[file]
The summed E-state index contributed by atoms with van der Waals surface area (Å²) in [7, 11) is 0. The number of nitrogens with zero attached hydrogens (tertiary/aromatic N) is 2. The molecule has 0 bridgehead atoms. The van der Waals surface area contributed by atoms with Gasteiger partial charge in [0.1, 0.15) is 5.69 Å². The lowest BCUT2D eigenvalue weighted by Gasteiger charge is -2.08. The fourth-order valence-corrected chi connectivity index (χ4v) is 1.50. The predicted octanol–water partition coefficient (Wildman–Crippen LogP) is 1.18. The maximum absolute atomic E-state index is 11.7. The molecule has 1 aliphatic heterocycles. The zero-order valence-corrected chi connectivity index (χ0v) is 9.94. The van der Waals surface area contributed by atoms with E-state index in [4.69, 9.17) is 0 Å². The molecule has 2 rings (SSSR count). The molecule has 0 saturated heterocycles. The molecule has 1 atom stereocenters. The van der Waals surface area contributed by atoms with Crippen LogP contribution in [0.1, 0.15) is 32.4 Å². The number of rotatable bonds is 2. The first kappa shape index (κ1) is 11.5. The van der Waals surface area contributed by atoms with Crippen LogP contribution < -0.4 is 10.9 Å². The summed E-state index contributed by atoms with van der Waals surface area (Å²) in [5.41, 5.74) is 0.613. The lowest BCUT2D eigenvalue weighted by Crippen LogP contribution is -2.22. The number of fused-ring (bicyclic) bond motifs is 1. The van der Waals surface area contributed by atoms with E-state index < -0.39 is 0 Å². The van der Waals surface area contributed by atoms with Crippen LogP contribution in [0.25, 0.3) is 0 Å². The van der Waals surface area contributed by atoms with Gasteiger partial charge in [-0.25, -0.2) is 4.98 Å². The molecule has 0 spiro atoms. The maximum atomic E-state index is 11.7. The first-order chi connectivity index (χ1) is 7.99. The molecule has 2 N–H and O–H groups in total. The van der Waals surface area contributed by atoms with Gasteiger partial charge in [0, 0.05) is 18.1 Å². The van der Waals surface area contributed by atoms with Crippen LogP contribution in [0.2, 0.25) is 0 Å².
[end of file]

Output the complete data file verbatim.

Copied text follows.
The summed E-state index contributed by atoms with van der Waals surface area (Å²) in [7, 11) is 0. The number of nitrogens with zero attached hydrogens (tertiary/aromatic N) is 2. The molecule has 0 bridgehead atoms. The van der Waals surface area contributed by atoms with Gasteiger partial charge in [0.1, 0.15) is 5.69 Å². The lowest BCUT2D eigenvalue weighted by Gasteiger charge is -2.08. The fourth-order valence-corrected chi connectivity index (χ4v) is 1.50. The predicted octanol–water partition coefficient (Wildman–Crippen LogP) is 1.18. The maximum absolute atomic E-state index is 11.7. The molecule has 1 aliphatic heterocycles. The zero-order valence-corrected chi connectivity index (χ0v) is 9.94. The van der Waals surface area contributed by atoms with E-state index in [4.69, 9.17) is 0 Å². The molecule has 2 rings (SSSR count). The molecule has 0 saturated heterocycles. The molecule has 1 atom stereocenters. The van der Waals surface area contributed by atoms with Crippen LogP contribution in [0.1, 0.15) is 32.4 Å². The number of rotatable bonds is 2. The first kappa shape index (κ1) is 11.5. The van der Waals surface area contributed by atoms with Crippen LogP contribution < -0.4 is 10.9 Å². The summed E-state index contributed by atoms with van der Waals surface area (Å²) in [5.41, 5.74) is 0.613. The lowest BCUT2D eigenvalue weighted by Crippen LogP contribution is -2.22. The number of fused-ring (bicyclic) bond motifs is 1. The van der Waals surface area contributed by atoms with E-state index < -0.39 is 0 Å². The van der Waals surface area contributed by atoms with Crippen LogP contribution in [0.25, 0.3) is 0 Å². The van der Waals surface area contributed by atoms with Gasteiger partial charge in [-0.25, -0.2) is 4.98 Å². The molecule has 0 spiro atoms. The maximum atomic E-state index is 11.7. The first-order chi connectivity index (χ1) is 7.99. The molecule has 2 N–H and O–H groups in total. The van der Waals surface area contributed by atoms with Gasteiger partial charge in [0, 0.05) is 18.1 Å². The van der Waals surface area contributed by atoms with Crippen LogP contribution in [0.2, 0.25) is 0 Å².